handler_name    : VideoHandler
    Stream #0:1(und): Audio: aac (mp4a / 0x6134706D), 44100 Hz, stereo, fltp, 128 kb/s (default)
    Metadata:
      handler_name    : SoundHandler

And to get the idea I have joined together the source and the result here which you can see a quick demo, the one on the left is the source and the right is the result. Now the one on the right is obviously not as good but you are comparing 2000kbps with <200kbps so it is not too bad.

 

 

 

Publishing SMPTE bars for testing with ffmpeg

Sometimes you just want a general source for testing a new encoding config and don’t want to have to specify a source. For this the smptebars filter is very useful.

Here is how to push it out as an example to Wowza:

ffmpeg -re -f lavfi -i smptebars  -s 640×360 -g 25 -c:v libx264 -b:v 500k -an -f flv rtmp://wowserver.com/live/myStream

or for HD

ffmpeg -re -f lavfi -i smptehdbars  -s 1920×1080 -g 25 -c:v libx264 -b:v 4500k -an -f flv rtmp://wowserver.com/live/myStream

Using a webcam on linux and pushing to Wowza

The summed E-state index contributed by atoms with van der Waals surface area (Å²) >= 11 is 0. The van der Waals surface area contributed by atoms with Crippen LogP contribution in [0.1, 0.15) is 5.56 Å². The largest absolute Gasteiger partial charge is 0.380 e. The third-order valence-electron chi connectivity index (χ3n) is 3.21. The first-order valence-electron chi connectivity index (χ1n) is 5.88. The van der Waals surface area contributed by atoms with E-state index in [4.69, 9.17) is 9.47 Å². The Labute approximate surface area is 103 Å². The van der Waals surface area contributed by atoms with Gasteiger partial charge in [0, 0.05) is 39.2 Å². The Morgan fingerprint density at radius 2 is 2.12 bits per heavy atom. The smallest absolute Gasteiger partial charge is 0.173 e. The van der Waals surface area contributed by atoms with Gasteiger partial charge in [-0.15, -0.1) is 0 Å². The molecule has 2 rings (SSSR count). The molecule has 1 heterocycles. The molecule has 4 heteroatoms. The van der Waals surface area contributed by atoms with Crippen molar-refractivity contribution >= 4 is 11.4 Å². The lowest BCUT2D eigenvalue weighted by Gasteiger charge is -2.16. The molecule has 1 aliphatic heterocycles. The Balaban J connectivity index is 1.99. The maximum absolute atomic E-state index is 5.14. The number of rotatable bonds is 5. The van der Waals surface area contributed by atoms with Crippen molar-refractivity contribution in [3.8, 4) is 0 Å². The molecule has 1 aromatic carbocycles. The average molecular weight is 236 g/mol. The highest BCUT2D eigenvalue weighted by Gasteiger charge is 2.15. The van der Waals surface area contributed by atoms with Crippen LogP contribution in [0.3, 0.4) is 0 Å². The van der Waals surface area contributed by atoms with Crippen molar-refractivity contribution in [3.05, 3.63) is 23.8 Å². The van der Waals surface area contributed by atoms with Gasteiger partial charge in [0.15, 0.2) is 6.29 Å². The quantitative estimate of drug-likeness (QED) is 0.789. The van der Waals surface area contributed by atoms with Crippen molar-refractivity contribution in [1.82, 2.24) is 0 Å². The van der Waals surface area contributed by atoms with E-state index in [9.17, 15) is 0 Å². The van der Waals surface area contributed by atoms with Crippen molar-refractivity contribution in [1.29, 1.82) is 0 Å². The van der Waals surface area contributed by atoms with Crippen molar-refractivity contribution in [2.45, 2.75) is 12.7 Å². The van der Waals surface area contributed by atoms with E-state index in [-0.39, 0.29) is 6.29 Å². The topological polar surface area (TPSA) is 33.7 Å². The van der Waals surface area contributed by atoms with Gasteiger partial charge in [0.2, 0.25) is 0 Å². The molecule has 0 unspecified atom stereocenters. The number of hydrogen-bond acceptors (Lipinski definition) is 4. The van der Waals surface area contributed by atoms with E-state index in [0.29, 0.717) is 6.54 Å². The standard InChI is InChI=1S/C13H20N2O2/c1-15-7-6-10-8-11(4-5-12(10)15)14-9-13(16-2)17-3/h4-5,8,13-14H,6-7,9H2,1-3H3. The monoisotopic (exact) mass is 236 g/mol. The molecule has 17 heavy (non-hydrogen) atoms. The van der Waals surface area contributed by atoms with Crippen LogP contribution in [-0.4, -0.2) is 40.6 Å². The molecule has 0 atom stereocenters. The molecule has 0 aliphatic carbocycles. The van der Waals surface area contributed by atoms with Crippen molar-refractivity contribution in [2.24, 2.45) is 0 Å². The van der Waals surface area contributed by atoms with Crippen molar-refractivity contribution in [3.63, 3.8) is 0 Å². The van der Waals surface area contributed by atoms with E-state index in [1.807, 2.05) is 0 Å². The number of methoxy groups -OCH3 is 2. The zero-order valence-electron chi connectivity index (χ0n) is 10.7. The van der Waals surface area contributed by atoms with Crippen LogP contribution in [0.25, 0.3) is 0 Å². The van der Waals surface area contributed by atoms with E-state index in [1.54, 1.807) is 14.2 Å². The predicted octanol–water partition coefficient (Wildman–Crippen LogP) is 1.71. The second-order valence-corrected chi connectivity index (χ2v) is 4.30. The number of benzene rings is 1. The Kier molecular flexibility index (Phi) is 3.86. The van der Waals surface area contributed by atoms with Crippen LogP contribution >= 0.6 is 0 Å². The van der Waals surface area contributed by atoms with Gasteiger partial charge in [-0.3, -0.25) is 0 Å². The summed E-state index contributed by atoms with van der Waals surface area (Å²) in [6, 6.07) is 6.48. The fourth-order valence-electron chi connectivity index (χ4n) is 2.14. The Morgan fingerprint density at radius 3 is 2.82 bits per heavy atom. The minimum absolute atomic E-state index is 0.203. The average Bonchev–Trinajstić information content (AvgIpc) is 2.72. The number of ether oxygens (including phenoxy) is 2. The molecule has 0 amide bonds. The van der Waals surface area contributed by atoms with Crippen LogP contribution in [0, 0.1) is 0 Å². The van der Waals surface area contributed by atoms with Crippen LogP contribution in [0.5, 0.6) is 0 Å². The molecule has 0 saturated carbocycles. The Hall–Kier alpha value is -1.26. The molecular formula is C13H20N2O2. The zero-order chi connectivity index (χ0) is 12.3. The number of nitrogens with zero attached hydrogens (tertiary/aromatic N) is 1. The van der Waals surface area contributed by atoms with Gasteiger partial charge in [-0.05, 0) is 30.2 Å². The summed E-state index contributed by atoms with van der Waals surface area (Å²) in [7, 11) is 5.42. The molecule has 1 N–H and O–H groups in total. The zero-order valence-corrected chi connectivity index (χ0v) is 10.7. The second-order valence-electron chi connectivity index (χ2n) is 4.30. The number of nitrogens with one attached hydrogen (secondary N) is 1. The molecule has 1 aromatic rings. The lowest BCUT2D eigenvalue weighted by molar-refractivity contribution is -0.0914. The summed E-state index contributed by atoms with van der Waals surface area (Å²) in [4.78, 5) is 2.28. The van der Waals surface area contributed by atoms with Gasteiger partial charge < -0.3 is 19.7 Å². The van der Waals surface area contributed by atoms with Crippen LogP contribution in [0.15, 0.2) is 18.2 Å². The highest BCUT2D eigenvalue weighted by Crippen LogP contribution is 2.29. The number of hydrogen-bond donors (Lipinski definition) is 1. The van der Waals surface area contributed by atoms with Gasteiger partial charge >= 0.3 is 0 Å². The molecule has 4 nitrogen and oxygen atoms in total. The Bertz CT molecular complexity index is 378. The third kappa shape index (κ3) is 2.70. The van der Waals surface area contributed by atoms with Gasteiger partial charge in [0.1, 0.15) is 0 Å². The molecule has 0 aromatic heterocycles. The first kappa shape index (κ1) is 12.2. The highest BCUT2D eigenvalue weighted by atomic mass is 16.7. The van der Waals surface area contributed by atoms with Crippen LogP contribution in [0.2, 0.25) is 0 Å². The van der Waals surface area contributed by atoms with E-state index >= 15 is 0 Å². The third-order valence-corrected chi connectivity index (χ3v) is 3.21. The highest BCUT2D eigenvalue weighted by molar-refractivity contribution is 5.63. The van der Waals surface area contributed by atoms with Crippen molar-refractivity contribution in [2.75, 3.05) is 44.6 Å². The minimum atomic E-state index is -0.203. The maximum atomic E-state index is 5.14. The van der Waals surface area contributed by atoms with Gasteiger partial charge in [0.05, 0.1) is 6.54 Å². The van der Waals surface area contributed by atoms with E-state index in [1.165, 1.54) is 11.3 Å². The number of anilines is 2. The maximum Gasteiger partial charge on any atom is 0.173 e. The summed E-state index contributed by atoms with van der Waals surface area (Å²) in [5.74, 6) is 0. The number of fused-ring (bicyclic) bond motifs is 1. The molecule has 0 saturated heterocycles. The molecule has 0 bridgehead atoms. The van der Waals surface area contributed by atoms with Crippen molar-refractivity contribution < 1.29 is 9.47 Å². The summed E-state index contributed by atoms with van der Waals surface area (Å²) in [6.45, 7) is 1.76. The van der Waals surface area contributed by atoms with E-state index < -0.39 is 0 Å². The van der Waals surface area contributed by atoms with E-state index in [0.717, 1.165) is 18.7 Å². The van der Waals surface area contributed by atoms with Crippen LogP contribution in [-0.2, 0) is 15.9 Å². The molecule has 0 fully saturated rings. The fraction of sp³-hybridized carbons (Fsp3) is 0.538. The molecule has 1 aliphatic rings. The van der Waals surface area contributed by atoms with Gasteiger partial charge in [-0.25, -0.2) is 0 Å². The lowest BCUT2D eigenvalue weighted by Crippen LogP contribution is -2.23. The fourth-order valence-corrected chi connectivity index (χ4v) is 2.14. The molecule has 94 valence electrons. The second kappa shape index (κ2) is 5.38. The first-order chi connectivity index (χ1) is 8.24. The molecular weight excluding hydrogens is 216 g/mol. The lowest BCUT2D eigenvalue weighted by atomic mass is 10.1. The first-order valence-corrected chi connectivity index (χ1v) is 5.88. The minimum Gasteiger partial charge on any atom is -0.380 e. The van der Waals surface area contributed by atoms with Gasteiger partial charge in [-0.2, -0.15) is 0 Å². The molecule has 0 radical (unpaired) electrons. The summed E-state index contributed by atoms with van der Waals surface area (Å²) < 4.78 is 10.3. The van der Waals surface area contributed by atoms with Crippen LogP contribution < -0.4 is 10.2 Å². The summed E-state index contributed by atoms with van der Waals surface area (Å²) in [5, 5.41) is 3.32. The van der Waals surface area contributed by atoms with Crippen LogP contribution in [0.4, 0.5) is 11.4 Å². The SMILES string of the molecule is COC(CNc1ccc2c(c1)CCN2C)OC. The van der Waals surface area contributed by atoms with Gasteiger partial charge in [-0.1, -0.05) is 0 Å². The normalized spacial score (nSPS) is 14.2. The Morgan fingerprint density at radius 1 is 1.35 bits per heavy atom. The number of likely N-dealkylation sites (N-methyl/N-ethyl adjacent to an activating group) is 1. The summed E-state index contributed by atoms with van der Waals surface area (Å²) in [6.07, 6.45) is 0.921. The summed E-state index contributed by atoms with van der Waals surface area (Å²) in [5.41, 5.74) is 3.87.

Note: This is still a work in progress

Setup:

  1. Standard USB webcam connected to Ubuntu 12
  2. Latest build of ffmpeg from the repo with libx264
  3. Wowza media server 3.6 hosted on Amazon EC2 (with Cloudfront CDN)

Check available devices with v42l

Get the current video format: v4l2-ctl -V

Format Video Capture:
Width/Height : 640/480
Pixel Format : ‘YUYV’
Field : None
Bytes per Line: 1280
Size Image : 614400
Colorspace : SRGB

v4l2-ctl –list-formats-ext

 

Start encoding

ffmpeg -re -f v4l2 -r 25 -s 640×480 -i /dev/video0 -b:v 300k -c:v libx264 -g 15 -pix_fmt yuv420p -an -f flv rtmp://wowzaserver/live/myStream

Useful script for splitting videos

Source: http://grapsus.net/blog/post/A-script-for-splitting-videos-using-ffmpeg

#!/bin/bash

# Written by Alexis Bezverkhyy <alexis@grapsus.net> in 2011
# This is free and unencumbered software released into the public domain.
# For more information, please refer to <http://unlicense.org/>

function usage {
        echo "Usage : ffsplit.sh input.file chunk-duration [output-filename-format]"
        echo -e "\t - input file may be any kind of file reconginzed by ffmpeg"
        echo -e "\t - chunk duration must be in seconds"
        echo -e "\t - output filename format must be printf-like, for example myvideo-part-%04d.avi"
        echo -e "\t - if no output filename format is given, it will be computed\
 automatically from input filename"
}

IN_FILE="$1"
OUT_FILE_FORMAT="$3"
typeset -i CHUNK_LEN
CHUNK_LEN="$2"

DURATION_HMS=$(ffmpeg -i "$IN_FILE" 2>&1 | grep Duration | cut -f 4 -d ' ')